Paget's disease of bone (PDB) affects 1-2 million Americans. The primary lesion in PDB is the formation of abnormal osteoclasts (OCL), which leads to highly localized bone resorption accompanied by exuberant new bone formation that is of poor quality. The OCL are increased in number and size, including increased nuclei/OCL, and express a "pagetic phenotype" that distinguishes them from normal OCL. Pagetic OCL precursors form OCL more quickly and at lower levels of inducers of OCL differentiation, including receptor activator of nuclear factor kappa-B ligand, tumor necrosis factor ?, and 1,25-(OH)2D3. Another aspect of the pagetic OCL phenotype is the increased expression and secretion of the cytokine interleukin-6, which plays a large role in the development of pagetic OCL. Further, a number of key internal signaling molecules and transcription factors are altered in both pagetic OCL precursors and pagetic OCL. Lastly, pagetic OCL express increased coupling factors to promote osteoblastic differentiation. OCLs in PDB play a critical role in the enhanced osteoblast activity in PDB, since therapies targeting OCLs decrease new bone formation and induce clinical remission in PDB.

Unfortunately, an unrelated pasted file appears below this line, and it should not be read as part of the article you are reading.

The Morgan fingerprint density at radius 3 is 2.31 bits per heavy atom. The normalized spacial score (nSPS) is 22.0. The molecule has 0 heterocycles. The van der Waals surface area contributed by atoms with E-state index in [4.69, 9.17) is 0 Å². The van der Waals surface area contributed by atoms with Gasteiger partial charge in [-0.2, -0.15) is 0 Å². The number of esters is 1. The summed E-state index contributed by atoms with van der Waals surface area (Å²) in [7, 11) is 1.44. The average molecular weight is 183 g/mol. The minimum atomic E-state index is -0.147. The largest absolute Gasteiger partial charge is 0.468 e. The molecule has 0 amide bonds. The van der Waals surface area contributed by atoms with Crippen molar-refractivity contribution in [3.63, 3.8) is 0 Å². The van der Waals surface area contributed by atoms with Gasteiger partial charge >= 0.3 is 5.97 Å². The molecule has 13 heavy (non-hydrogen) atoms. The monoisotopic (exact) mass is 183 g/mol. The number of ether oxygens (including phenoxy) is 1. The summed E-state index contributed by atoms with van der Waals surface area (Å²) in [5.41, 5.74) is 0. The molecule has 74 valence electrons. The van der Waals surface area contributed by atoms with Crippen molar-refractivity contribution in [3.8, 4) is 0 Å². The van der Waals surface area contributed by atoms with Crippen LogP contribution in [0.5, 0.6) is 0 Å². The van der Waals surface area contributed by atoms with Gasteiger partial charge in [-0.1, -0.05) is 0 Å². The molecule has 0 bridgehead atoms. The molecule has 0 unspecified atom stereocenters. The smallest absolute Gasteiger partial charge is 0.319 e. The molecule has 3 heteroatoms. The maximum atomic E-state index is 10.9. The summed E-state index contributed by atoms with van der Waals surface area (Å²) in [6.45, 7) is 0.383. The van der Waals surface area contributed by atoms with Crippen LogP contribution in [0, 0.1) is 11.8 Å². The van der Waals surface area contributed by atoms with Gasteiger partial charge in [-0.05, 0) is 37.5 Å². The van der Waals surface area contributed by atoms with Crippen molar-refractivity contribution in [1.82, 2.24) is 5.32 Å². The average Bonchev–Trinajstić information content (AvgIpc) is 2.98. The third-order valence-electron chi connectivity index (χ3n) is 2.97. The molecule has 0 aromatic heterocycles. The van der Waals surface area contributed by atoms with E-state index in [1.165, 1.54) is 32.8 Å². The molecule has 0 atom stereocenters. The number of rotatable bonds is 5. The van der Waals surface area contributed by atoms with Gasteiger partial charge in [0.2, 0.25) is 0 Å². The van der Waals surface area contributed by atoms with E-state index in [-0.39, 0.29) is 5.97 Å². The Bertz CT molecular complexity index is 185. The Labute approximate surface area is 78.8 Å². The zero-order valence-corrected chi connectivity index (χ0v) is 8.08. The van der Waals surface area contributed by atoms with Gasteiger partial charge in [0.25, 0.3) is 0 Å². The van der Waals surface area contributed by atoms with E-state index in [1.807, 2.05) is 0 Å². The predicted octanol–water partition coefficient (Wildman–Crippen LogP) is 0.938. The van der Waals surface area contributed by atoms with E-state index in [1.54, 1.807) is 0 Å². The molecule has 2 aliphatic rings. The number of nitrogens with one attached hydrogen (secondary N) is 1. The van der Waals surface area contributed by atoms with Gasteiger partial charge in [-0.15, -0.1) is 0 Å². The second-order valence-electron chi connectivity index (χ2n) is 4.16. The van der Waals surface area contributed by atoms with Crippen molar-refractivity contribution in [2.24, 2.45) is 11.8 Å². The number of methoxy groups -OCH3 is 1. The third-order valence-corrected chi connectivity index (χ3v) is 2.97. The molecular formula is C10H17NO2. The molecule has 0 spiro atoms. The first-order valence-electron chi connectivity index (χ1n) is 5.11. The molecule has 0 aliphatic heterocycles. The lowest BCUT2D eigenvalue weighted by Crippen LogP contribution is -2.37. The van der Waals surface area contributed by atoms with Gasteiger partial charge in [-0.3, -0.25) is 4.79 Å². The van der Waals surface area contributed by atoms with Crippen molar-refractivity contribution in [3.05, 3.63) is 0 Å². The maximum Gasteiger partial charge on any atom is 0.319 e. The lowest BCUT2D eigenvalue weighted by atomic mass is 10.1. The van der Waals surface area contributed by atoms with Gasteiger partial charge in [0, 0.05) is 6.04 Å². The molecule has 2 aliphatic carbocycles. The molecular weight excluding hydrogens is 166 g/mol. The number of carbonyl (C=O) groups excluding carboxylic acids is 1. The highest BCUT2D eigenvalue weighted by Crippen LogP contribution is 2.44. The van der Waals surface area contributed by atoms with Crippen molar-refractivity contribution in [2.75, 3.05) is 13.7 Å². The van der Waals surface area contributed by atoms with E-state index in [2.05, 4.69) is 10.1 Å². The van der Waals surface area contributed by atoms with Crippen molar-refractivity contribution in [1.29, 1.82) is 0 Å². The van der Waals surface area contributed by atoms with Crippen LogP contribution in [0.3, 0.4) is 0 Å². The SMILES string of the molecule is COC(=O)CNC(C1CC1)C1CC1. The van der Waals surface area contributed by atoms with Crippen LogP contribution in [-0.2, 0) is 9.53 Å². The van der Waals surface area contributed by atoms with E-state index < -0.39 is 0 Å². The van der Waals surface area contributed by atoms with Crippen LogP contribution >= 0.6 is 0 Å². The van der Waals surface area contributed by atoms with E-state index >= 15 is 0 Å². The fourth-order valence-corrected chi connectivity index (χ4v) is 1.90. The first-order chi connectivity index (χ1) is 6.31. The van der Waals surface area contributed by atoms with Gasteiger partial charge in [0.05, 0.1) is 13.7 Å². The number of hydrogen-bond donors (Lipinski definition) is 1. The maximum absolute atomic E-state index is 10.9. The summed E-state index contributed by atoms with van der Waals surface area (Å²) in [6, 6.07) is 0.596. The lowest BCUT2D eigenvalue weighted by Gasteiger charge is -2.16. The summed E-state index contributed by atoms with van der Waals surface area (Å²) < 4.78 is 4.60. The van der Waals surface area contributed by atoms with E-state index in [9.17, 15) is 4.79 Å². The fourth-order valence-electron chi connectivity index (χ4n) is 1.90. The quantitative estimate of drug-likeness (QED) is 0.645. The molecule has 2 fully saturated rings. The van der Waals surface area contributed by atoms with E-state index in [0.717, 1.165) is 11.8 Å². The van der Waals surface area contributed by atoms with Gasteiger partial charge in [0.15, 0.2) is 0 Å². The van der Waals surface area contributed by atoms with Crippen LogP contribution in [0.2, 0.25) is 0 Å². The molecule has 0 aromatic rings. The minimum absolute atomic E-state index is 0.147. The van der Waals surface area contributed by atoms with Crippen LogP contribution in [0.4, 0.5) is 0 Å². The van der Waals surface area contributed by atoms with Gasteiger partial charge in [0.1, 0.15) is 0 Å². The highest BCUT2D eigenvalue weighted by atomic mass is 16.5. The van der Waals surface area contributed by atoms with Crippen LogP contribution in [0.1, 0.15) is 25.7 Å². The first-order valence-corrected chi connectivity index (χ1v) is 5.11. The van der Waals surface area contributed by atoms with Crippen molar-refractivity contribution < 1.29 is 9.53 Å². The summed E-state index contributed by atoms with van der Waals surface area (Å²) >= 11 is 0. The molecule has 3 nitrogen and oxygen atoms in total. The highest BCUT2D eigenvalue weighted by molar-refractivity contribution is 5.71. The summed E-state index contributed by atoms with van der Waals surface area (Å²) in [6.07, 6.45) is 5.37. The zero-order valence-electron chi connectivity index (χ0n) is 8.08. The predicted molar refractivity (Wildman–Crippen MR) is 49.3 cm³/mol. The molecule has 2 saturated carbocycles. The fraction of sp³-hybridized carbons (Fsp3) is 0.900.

|Original language||English (US)|
|Title of host publication||Advances in Pathobiology and Management of Paget's Disease of Bone|
|Number of pages||17|
|State||Published - May 9 2016|
- Measles virus nucleocapsid protein
- Paget's disease
ASJC Scopus subject areas